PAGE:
• The dot product, or scalar product, of two vectors $u=〈u1,u2,u3〉u=〈u1,u2,u3〉$ and $v=〈v1,v2,v3〉v=〈v1,v2,v3〉$ is $u·v=u1v1+u2v2+u3v3.u·v=u1v1+u2v2+u3v3.$
• The dot product satisfies the following properties:
• $u·v=v·uu·v=v·u$
• $u·(v+w)=u·v+u·wu·(v+w)=u·v+u·w$
• $c(u·v)=(cu)·v=u·(cv)c(u·v)=(cu)·v=u·(cv)$
• $v·v=‖v‖2v·v=‖v‖2$
• The dot product of two vectors can be expressed, alternatively, as $u·v=‖u‖‖v‖cosθ.u·v=‖u‖‖v‖cosθ.$ This form of the dot product is useful for finding the measure of the angle formed by two vectors.
• Vectors u and v are orthogonal if $u·v=0.u·v=0.$
• The angles formed by a nonzero vector and the coordinate axes are called the direction angles for the vector. The cosines of these angles are known as the direction cosines.
• The vector projection of v onto u is the vector $projuv=u·v‖u‖2u.projuv=u·v‖u‖2u.$ The magnitude of this vector is known as the scalar projection of v onto u, given by $compuv=u·v‖u‖.compuv=u·v‖u‖.$
• Work is done when a force is applied to an object, causing displacement. When the force is represented by the vector F and the displacement is represented by the vector s, then the work done W is given by the formula $W=F·s=‖F‖‖s‖cosθ.W=F·s=‖F‖‖s‖cosθ.$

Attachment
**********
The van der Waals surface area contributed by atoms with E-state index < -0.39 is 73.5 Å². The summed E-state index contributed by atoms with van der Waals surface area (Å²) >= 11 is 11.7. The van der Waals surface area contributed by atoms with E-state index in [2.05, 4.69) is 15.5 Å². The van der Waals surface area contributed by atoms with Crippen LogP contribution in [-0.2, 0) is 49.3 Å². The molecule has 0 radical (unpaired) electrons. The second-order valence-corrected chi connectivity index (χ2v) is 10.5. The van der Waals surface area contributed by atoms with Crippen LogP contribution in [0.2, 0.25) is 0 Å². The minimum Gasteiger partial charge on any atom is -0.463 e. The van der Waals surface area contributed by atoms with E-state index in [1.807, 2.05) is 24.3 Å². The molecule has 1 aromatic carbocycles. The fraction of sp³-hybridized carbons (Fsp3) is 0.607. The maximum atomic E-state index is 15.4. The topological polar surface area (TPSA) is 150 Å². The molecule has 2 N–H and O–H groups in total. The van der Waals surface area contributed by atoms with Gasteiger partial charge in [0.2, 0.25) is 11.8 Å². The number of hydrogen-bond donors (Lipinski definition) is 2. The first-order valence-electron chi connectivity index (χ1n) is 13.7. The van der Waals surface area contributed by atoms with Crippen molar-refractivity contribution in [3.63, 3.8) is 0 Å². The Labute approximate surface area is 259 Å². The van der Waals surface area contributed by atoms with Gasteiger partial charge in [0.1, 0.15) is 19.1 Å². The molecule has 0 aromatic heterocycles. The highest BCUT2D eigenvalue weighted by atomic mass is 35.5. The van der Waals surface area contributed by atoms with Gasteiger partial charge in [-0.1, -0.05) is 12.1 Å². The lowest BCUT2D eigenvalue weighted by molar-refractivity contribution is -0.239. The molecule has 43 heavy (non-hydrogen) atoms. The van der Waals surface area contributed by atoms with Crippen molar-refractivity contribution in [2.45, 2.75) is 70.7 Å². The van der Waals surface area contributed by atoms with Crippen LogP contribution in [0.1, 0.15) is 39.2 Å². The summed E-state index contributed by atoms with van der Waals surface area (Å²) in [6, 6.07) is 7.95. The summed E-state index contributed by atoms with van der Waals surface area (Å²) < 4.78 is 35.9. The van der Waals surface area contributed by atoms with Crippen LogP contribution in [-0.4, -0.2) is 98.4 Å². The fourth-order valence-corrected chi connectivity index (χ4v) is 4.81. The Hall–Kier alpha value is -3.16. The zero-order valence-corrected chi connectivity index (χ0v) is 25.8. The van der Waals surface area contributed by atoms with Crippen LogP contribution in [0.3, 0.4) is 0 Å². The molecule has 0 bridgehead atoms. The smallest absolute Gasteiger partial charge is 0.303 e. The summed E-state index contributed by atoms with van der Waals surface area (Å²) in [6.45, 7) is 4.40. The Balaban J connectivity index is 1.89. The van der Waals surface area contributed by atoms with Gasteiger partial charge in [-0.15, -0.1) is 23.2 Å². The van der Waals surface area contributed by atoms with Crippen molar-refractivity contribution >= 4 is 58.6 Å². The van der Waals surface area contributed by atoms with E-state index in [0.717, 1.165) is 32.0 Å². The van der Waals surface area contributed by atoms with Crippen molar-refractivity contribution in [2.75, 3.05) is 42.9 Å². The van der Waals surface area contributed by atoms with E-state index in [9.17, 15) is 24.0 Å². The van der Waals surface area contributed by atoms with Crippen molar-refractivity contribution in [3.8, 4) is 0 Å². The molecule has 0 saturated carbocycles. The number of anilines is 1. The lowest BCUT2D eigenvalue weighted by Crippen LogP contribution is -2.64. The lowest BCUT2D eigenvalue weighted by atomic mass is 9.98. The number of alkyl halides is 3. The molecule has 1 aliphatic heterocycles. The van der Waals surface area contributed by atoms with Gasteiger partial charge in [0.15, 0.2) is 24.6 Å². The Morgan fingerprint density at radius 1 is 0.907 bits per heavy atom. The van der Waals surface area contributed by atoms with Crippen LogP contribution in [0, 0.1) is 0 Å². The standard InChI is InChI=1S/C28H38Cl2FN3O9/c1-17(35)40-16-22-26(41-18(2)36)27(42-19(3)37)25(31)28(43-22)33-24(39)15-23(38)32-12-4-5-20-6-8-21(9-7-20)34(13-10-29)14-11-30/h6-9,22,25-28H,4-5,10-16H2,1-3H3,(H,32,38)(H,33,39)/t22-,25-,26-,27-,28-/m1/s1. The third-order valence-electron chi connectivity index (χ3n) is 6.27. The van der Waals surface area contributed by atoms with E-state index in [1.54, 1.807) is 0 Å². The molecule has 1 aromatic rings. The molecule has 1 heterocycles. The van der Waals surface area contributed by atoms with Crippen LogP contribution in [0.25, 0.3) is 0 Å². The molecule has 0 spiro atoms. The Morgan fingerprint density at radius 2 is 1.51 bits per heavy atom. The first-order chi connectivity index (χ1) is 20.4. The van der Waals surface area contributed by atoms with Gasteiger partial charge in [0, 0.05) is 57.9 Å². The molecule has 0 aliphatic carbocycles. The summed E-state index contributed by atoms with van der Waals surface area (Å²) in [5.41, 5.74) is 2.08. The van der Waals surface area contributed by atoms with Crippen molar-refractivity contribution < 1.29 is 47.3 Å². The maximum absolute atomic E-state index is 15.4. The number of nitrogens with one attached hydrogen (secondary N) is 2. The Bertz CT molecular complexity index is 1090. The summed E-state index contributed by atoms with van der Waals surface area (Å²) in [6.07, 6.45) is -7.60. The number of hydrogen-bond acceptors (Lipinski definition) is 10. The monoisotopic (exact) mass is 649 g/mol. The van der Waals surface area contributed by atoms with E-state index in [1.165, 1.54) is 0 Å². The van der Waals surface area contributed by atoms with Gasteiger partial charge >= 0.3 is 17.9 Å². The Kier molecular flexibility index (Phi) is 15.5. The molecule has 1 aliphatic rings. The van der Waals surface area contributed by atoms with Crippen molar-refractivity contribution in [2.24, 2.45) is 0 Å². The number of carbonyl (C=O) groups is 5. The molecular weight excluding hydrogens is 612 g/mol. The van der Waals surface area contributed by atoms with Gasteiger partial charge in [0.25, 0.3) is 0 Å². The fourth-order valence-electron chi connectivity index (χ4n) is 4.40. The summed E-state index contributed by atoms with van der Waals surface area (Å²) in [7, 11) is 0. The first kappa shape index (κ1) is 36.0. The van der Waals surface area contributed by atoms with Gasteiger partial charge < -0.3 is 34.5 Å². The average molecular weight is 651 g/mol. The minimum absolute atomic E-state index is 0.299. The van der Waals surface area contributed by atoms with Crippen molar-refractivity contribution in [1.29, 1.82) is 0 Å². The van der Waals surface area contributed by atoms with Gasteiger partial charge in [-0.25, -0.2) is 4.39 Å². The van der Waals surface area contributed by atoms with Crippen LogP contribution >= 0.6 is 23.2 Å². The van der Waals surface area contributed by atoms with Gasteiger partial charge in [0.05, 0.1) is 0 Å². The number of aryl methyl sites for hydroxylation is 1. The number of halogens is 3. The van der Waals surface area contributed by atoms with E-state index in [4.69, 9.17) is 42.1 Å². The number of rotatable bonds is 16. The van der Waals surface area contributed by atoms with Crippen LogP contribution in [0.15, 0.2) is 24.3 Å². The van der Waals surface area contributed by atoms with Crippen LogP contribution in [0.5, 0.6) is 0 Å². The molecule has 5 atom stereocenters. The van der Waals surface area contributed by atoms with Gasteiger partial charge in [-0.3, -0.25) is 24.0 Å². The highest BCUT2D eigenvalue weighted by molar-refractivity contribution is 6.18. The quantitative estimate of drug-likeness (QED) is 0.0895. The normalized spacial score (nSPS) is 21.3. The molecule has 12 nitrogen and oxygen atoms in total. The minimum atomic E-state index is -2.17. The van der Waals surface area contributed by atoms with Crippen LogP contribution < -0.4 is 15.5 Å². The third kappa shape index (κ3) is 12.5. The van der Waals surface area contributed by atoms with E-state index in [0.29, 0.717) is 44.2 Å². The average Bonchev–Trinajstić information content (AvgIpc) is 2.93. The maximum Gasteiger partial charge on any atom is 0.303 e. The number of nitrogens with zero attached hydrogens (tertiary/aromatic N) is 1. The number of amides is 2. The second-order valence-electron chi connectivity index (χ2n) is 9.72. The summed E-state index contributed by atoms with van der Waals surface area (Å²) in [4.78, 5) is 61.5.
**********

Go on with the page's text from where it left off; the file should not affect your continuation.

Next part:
### 2.4The Cross Product

• The cross product $u×vu×v$ of two vectors $u=〈u1,u2,u3〉u=〈u1,u2,u3〉$ and $v=〈v1,v2,v3〉v=〈v1,v2,v3〉$ is a vector orthogonal to both $uu$ and $v.v.$ Its length is given by $‖u×v‖=‖u‖·‖v‖·sinθ,‖u×v‖=‖u‖·‖v‖·sinθ,$ where $θθ$ is the angle between $uu$ and $v.v.$ Its direction is given by the right-hand rule.
• The algebraic formula for calculating the cross product of two vectors,
$u=〈u1,u2,u3〉andv=〈v1,v2,v3〉,u=〈u1,u2,u3〉andv=〈v1,v2,v3〉,$ is
$u×v=(u2v3−u3v2)i−(u1v3−u3v1)j+(u1v2−u2v1)k.u×v=(u2v3−u3v2)i−(u1v3−u3v1)j+(u1v2−u2v1)k.$
• The cross product satisfies the following properties for vectors $u,v,andw,u,v,andw,$ and scalar $c:c:$
• $u×v=−(v×u)u×v=−(v×u)$
• $u×(v+w)=u×v+u×wu×(v+w)=u×v+u×w$
• $c(u×v)=(cu)×v=u×(cv)c(u×v)=(cu)×v=u×(cv)$
• $u×0=0×u=0u×0=0×u=0$
• $v×v=0v×v=0$
• $u·(v×w)=(u×v)·wu·(v×w)=(u×v)·w$
• The cross product of vectors $u=〈u1,u2,u3〉u=〈u1,u2,u3〉$ and $v=〈v1,v2,v3〉v=〈v1,v2,v3〉$ is the determinant $|ijku1u2u3v1v2v3|.|ijku1u2u3v1v2v3|.$
• If vectors $uu$ and $vv$ form adjacent sides of a parallelogram, then the area of the parallelogram is given by $‖u×v‖.‖u×v‖.$
• The triple scalar product of vectors $u,u,$ $v,v,$ and $ww$ is $u·(v×w).u·(v×w).$
• The volume of a parallelepiped with adjacent edges given by vectors $u,v,andwu,v,andw$ is $V=|u·(v×w)|.V=|u·(v×w)|.$